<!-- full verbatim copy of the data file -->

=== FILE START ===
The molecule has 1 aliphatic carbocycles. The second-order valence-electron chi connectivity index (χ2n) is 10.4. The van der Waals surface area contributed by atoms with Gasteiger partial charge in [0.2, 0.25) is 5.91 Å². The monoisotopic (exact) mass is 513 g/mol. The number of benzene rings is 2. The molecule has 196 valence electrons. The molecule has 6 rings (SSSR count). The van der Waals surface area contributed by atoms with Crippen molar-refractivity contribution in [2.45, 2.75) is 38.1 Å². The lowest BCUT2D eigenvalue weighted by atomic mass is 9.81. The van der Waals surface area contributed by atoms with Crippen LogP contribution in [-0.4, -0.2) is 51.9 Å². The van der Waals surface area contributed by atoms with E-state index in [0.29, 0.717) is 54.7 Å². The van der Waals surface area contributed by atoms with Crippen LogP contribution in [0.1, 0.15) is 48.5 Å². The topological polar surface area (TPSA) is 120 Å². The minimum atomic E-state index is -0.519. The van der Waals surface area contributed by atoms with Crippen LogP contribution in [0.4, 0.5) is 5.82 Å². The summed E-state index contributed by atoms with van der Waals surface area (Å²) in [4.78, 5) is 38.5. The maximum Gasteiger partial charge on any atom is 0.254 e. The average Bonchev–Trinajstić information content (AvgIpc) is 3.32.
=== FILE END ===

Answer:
The molecule has 1 aliphatic carbocycles. The second-order valence-electron chi connectivity index (χ2n) is 10.4. The van der Waals surface area contributed by atoms with Gasteiger partial charge in [0.2, 0.25) is 5.91 Å². The monoisotopic (exact) mass is 513 g/mol. The number of benzene rings is 2. The molecule has 196 valence electrons. The molecule has 6 rings (SSSR count). The van der Waals surface area contributed by atoms with Crippen molar-refractivity contribution in [2.45, 2.75) is 38.1 Å². The lowest BCUT2D eigenvalue weighted by atomic mass is 9.81. The van der Waals surface area contributed by atoms with Crippen LogP contribution in [-0.4, -0.2) is 51.9 Å². The van der Waals surface area contributed by atoms with E-state index in [0.29, 0.717) is 54.7 Å². The van der Waals surface area contributed by atoms with Crippen LogP contribution in [0.1, 0.15) is 48.5 Å². The topological polar surface area (TPSA) is 120 Å². The minimum atomic E-state index is -0.519. The van der Waals surface area contributed by atoms with Crippen LogP contribution in [0.4, 0.5) is 5.82 Å². The summed E-state index contributed by atoms with van der Waals surface area (Å²) in [4.78, 5) is 38.5. The maximum Gasteiger partial charge on any atom is 0.254 e. The average Bonchev–Trinajstić information content (AvgIpc) is 3.32.